Boxplots of continuous features
2. Do I impute the values based on the whole dataset?
Sometimes there will be missing values, due to various reasons. If we exclude every observation with at least one missing value, we can end up with a very reduced dataset.
There are many ways of imputing the values, mean, or median. It is up to you how to do it but make sure to calculate the imputation statistics only on the training data to avoid data leakage of your test set.
In the rental data, I also extracted a description of the apartment. Whenever the quality, condition, or type of apartment was missing, I would impute it from the description if the description contained this information.
3. How do I transform categorical variables?
Some algorithms, depending on the implementation, wouldn’t work directly with the categorical data, so one would need to somehow transform them into numerical values.
There are many ways of transforming categorical variables into numerical features, such as Label Encoder, One Hot Encoding, bin encoding, and hashing encoding. However, most people use the Label Encoding incorrectlywhen the One Hot Encoding should have been used instead.
Assume, in our rental data, that we have an apartment-type column with the following values: [ground floor, loft, maisonette, loft, loft, ground floor]. LabelEncoder can turn this into [3,2,1,2,2,1], introducing ordinality, which means that ground_floor >loft > maisonette. For some algorithms like decision trees, and its deviations, this type of encoding for this feature would be fine, but applying regressions and SVM might not make that much sense.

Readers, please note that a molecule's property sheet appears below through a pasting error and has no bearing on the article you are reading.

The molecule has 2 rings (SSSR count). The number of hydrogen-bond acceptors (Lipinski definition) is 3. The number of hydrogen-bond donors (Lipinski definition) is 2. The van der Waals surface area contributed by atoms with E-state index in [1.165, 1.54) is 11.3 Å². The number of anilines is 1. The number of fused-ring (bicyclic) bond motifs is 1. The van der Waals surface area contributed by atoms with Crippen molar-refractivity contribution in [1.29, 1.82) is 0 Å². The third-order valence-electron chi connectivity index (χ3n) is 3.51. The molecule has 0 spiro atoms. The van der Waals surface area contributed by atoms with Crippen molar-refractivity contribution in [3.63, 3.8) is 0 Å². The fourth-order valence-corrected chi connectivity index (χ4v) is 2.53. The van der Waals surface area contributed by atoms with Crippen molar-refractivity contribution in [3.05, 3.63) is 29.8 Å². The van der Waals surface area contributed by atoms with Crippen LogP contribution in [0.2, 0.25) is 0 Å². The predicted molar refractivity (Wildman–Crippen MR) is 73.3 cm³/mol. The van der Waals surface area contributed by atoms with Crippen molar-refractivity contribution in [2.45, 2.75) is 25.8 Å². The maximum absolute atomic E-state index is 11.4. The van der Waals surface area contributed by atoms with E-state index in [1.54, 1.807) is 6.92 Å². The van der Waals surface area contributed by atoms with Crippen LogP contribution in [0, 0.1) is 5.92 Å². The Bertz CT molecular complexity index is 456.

In the rental price dataset, the condition is encoded as follows:
- needs renovation: 3
and the quality as:
- better than normal: 2
- normal: 3
- simple: 4
- unknown: 5
4. Do I need to standardize variables?
Standardization brings all continuous variables to the same scale, meaning if one variable has values from 1K to 1M and another from 0.1 to 1, after standardization they will have the same range.
The rental price is in Euros so the fitted coefficient would be approximately 100 times larger than the fitted coefficient if the price was in cents. L1 and L2 penalize the larger coefficients more, meaning it will penalize the features in smaller scales more. To prevent this, the features should be standardized before applying L1 or L2.